Don’t resign yourself to a boring kitchen when this room offers so many possibilities of pushing design boundaries. You can still stick to traditional, and practical, materials such as tiles while managing to do something very different and special with them. The kitchen may well be the room of your home in which you spend the most time – especially if it also contains your dining area. It’s likely you will welcome many guests into this room; again possibly more than any other. Making an impression is important, so here are some great tiling ideas to help you do so.
Square tiles might be the most traditional and widely available type, but taking the time to explore different shape options can yield wonderful results, as this image shows. These sweet hexagonal tiles do something quite out of the ordinary, but do it in a very understated way. Their shape is pleasingly reminiscent of a honeycomb in a beehive, but because the variety of colours used is kept to a minimum the effect isn’t too overpowering. The non-uniform, scattered placement of the different shades of tile works brilliantly with this design, too, and the low-hanging pendant lights are placed just perfectly for maximum effect.
Stone is usually thought of as a cold type of material, and not one particularly conducive to creating a cosy, friendly atmosphere. However in this case the lightly marbled effect of the stone tiles used brings an unusually high level of warmth and colour to the room. The earthy shades seen in some of the tiles dilute the overall chilliness of the dark grey colour, creating an appealing watercolour-like effect. Using larger tiles than would normally be expected allows for several different shades and colours to be contained within a single tile, as opposed to having to alternate different tiles to achieve diversity in colours. This image proves that the result of this approach can be quite impressive. These tiles would fit in well to a living room, bathroom, or hallway too.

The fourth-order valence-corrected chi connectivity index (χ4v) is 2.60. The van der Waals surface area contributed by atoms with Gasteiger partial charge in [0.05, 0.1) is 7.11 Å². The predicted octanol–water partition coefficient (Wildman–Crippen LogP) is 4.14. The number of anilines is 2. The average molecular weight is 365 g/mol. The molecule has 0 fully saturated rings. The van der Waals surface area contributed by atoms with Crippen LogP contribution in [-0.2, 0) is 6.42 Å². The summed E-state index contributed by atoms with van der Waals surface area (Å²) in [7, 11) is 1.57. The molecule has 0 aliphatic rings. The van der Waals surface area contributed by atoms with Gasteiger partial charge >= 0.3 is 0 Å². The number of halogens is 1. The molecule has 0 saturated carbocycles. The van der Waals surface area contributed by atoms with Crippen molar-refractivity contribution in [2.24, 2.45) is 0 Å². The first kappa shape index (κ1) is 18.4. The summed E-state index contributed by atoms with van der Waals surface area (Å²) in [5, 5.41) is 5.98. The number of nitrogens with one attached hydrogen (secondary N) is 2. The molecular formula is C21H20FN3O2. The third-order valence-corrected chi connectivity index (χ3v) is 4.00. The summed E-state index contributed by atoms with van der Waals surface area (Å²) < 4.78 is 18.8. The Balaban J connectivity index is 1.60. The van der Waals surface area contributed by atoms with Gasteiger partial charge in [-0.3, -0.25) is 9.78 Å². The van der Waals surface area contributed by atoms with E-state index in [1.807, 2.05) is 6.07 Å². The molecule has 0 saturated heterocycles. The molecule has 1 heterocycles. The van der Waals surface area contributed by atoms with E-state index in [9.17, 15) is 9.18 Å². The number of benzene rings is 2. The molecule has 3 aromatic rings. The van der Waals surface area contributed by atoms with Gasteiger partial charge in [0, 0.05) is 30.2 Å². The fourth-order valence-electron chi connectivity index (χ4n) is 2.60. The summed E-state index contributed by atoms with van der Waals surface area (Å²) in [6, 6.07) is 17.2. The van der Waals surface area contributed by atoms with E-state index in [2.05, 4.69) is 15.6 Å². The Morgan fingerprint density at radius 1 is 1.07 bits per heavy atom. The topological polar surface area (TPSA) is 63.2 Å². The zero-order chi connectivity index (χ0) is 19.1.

In this bar, the tiles that we might normally expect to see on the walls have migrated to the surface of the bar. It would be easy to recreate this look on the worktop of your home kitchen – though the key is, of course, in finding suitably pretty but subtly mismatched tiles. These ones work well because, although no two have the same pattern, they share a particular style that makes it clear they belong to the same family. Each tile also makes use of muted pastel shades from a similar palette.
The traditional European elegance of tiles such as these is not to be overlooked as an option for even the most hyper-modern of kitchen spaces. As these different examples show, there is a whole host of possible ways – varying from the subtlest of influences to full-on Mediterranean cafe – for bringing some continental inspiration into your home. If you want to keep things low-key, a simple border of pretty tiles, as seen in the bottom right-hand corner, would be an ideal way of doing so.
This beautiful room works so well because the designer has stuck completely consistently to one colour family while getting more experimental with patterns. Interspersing the tiles with big, clear patterns on them with lighter tiles with smaller, less bold patterns reduces the business of the wall significantly. The room appears traditional and modern all at once.